Daily consumption of fish at recommended level lowers risk of colorectal cancer
New Delhi: Regular fish consumption at recommended level lowers the risk of colorectal cancer (CRC), probably through exposing the person to long-chain n-3 polyunsaturated fatty acids (n-3 LC-PUFAs), according to a recent study published in the Clinical Gastroenterology and Hepatology. The study further found that plasma levels of n-3 LC-PUFA were not associated with CRC risk but there may be differences in risk at different colon regions.
There is an unclear association between fish intake and long-chain n-3 polyunsaturated fatty acids (n-3 LC-PUFAs) and colorectal cancer. Elom K. Aglago, Nutrition and Metabolism Section, International Agency for Research on Cancer (IARC), Lyon, France, and colleagues examined the association between fish consumption, dietary and circulating levels of n-3 LC-PUFAs, and ratio of n-6:n-3 LC-PUFA with CRC using data from the European Prospective Investigation into Cancer and Nutrition (EPIC) cohort.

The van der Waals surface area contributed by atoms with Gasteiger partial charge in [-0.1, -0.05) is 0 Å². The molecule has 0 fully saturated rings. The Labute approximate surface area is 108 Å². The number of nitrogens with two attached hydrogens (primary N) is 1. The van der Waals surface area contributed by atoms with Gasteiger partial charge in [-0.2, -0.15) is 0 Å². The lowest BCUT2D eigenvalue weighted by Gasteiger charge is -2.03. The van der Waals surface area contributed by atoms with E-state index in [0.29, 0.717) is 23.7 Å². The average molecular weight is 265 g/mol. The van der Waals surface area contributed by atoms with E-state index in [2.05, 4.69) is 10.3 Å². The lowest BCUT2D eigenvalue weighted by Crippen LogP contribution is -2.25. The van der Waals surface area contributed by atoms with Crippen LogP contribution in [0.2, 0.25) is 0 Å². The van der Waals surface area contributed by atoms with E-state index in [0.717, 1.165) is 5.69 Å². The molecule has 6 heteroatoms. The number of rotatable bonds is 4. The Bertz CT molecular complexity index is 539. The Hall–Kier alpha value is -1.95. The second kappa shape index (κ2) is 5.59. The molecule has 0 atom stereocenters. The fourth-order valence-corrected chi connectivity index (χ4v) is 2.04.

The researchers estimated dietary intake of fish (total, fatty/oily, lean/white) and n-3 LC-PUFA by food frequency questionnaires were given to 521,324 participants in the EPIC study. Out of which 6291 individuals developed CRC on a median follow up of 14.9 years. Levels of phospholipid LC-PUFA were measured by gas chromatography in plasma samples from a sub-group of 461 CRC cases and 461 matched individuals without CRC (controls).
Key Findings of the study include:
- Total intake of fish, fatty fish, and lean fish were inversely associated with CRC incidence.
- Intake of total n-3 LC-PUFA was also associated with reduced risk of CRC, whereas dietary ratio of n-6:n-3 LC-PUFA was associated with increased risk of CRC.
- Plasma levels of phospholipid n-3 LC-PUFA were not associated with overall CRC risk, but an inverse trend was observed for proximal compared with distal colon cancer.
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Read the full study on Clinical Gastroenterology and Hepatology